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Beginner

AnyConnect split tunnelling with FQDNs possible?

Hi,

 

We use the split tunnel feature on our Corporate AnyConnect VPN. Users get to servers over the VPN and internet access is pushed out to their local internet apart from certain websites.

 

We have a hosted website in AWS that is locked down to the public IP address of our ASA public outside IP (same IP the AnyConnect uses) so when you connect to the VPN you can’t access it as the traffic is pushed out via their local Internet and as the public IP is not on the AWS allowed list it gets blocked.  So what I have done is grab the FQDN and ran an nslookup against it which gave me many IPs that I added to the split tunnel policy and now users can access the site as it’s pushed over the VPN and back out to the internet using the ASAs public IP which is on the allowed AWS access list.

 

The problem I have is AWS does change its public IPs behind our FQDN and when they do users can’t connect to the website, so I have to keep adding the new IP addresses.  I’ve started using class C subnets which helps, to my surprise class B subnets didn’t work.

 

Anyway is there a way to get FQDNs working over the split tunnel so I don’t have  to bother doing these FQDN lookups manually and amended the ACL assigned to the split tunnel?

 

thanks

2 REPLIES 2
Beginner

Re: AnyConnect split tunnelling with FQDNs possible?

Hi ,

 

I know this exist to create Firewall ACL rules using FQDN instead of IPs configured in network objects.

 

Never tried it in ACLs used for split tunneling.

 

check this link, please try it and share the result.

 

https://community.cisco.com/t5/security-documents/using-hostnames-dns-in-access-lists-configuration-steps-caveats/ta-p/3123480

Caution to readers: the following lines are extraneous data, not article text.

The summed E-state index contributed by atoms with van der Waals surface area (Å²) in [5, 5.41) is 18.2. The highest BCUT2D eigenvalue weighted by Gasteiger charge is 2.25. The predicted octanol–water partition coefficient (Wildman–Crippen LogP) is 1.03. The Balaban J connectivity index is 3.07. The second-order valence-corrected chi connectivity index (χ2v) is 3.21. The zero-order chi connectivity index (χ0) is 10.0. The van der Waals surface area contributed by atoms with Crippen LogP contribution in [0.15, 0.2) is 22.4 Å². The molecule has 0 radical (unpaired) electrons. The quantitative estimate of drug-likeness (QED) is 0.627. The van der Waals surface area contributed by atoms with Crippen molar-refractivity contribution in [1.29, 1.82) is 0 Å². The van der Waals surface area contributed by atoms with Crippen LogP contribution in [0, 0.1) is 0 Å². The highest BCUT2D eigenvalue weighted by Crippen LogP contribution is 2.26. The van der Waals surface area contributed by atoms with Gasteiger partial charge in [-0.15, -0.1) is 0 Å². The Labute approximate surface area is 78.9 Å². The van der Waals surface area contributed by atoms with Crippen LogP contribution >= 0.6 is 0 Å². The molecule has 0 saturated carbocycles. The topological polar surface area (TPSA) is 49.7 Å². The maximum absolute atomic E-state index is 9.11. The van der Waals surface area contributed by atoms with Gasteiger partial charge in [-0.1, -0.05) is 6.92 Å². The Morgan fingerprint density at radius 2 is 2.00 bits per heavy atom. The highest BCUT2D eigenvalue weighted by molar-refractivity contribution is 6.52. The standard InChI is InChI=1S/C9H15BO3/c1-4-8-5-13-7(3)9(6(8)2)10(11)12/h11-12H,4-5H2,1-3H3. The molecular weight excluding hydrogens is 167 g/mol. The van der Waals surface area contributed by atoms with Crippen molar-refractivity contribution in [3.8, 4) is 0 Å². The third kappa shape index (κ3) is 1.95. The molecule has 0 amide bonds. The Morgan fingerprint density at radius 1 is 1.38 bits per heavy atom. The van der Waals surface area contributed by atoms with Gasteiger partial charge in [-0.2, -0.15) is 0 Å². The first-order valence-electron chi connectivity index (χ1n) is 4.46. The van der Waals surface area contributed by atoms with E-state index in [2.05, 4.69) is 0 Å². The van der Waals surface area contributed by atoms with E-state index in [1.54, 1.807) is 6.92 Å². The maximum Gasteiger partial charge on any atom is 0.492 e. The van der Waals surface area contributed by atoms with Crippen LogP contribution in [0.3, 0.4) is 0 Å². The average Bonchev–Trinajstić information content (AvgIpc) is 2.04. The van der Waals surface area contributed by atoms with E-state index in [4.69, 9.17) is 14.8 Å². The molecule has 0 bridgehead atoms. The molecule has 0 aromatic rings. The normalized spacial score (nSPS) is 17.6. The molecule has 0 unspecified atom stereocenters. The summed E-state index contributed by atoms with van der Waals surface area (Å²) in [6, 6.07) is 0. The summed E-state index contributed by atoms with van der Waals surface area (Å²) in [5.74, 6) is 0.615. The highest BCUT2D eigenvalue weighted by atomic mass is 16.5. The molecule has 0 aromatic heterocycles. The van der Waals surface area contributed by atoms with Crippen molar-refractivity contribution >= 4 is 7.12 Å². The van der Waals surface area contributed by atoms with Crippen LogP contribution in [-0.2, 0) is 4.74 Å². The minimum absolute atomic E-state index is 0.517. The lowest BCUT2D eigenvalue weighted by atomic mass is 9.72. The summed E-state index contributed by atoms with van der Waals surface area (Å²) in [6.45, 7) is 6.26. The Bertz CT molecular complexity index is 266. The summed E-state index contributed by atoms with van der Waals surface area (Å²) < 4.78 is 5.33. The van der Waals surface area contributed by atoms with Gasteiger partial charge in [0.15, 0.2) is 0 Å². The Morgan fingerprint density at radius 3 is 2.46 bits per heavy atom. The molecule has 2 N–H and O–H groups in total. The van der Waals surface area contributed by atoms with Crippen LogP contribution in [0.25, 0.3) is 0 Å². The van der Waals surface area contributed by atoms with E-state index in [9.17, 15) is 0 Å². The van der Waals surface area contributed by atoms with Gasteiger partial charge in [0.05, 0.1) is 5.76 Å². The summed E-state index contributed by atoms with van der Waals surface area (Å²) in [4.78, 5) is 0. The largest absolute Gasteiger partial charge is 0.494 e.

Please rate if helpful by clicking on the star below


@Andrew White wrote:

Hi,

 

We use the split tunnel feature on our Corporate AnyConnect VPN. Users get to servers over the VPN and internet access is pushed out to their local internet apart from certain websites.

 

We have a hosted website in AWS that is locked down to the public IP address of our ASA public outside IP (same IP the AnyConnect uses) so when you connect to the VPN you can’t access it as the traffic is pushed out via their local Internet and as the public IP is not on the AWS allowed list it gets blocked.  So what I have done is grab the FQDN and ran an nslookup against it which gave me many IPs that I added to the split tunnel policy and now users can access the site as it’s pushed over the VPN and back out to the internet using the ASAs public IP which is on the allowed AWS access list.

 

The problem I have is AWS does change its public IPs behind our FQDN and when they do users can’t connect to the website, so I have to keep adding the new IP addresses.  I’ve started using class C subnets which helps, to my surprise class B subnets didn’t work.

 

Anyway is there a way to get FQDNs working over the split tunnel so I don’t have  to bother doing these FQDN lookups manually and amended the ACL assigned to the split tunnel?

 

thanks



@Andrew White wrote:

Hi,

 

We use the split tunnel feature on our Corporate AnyConnect VPN. Users get to servers over the VPN and internet access is pushed out to their local internet apart from certain websites.

 

We have a hosted website in AWS that is locked down to the public IP address of our ASA public outside IP (same IP the AnyConnect uses) so when you connect to the VPN you can’t access it as the traffic is pushed out via their local Internet and as the public IP is not on the AWS allowed list it gets blocked.  So what I have done is grab the FQDN and ran an nslookup against it which gave me many IPs that I added to the split tunnel policy and now users can access the site as it’s pushed over the VPN and back out to the internet using the ASAs public IP which is on the allowed AWS access list.

 

The problem I have is AWS does change its public IPs behind our FQDN and when they do users can’t connect to the website, so I have to keep adding the new IP addresses.  I’ve started using class C subnets which helps, to my surprise class B subnets didn’t work.

 

Anyway is there a way to get FQDNs working over the split tunnel so I don’t have  to bother doing these FQDN lookups manually and amended the ACL assigned to the split tunnel?

 

thanks


 

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Contributor

Re: AnyConnect split tunnelling with FQDNs possible?